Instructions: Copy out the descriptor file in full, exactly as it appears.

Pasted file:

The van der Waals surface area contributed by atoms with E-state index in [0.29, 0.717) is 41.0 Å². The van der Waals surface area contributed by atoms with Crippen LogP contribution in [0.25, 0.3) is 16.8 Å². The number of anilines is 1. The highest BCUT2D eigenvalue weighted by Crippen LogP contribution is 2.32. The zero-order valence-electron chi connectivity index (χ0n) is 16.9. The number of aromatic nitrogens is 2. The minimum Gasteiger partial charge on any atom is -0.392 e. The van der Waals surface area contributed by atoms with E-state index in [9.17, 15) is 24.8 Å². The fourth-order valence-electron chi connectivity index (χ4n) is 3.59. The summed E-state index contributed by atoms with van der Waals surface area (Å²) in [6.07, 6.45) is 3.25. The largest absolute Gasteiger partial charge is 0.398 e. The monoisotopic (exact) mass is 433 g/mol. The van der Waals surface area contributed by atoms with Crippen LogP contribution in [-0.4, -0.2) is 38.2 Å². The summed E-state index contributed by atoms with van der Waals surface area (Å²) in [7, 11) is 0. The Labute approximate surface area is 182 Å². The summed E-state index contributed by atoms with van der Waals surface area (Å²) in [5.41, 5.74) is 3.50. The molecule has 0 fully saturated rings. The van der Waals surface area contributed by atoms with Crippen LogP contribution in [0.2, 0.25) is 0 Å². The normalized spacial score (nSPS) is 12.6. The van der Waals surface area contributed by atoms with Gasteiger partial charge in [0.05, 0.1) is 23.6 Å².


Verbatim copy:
The van der Waals surface area contributed by atoms with E-state index in [0.29, 0.717) is 41.0 Å². The van der Waals surface area contributed by atoms with Crippen LogP contribution in [0.25, 0.3) is 16.8 Å². The number of anilines is 1. The highest BCUT2D eigenvalue weighted by Crippen LogP contribution is 2.32. The zero-order valence-electron chi connectivity index (χ0n) is 16.9. The number of aromatic nitrogens is 2. The minimum Gasteiger partial charge on any atom is -0.392 e. The van der Waals surface area contributed by atoms with E-state index in [9.17, 15) is 24.8 Å². The fourth-order valence-electron chi connectivity index (χ4n) is 3.59. The summed E-state index contributed by atoms with van der Waals surface area (Å²) in [6.07, 6.45) is 3.25. The largest absolute Gasteiger partial charge is 0.398 e. The monoisotopic (exact) mass is 433 g/mol. The van der Waals surface area contributed by atoms with Crippen LogP contribution in [-0.4, -0.2) is 38.2 Å². The summed E-state index contributed by atoms with van der Waals surface area (Å²) in [7, 11) is 0. The Labute approximate surface area is 182 Å². The summed E-state index contributed by atoms with van der Waals surface area (Å²) in [5.41, 5.74) is 3.50. The molecule has 0 fully saturated rings. The van der Waals surface area contributed by atoms with Crippen LogP contribution in [0.2, 0.25) is 0 Å². The normalized spacial score (nSPS) is 12.6. The van der Waals surface area contributed by atoms with Gasteiger partial charge in [0.05, 0.1) is 23.6 Å².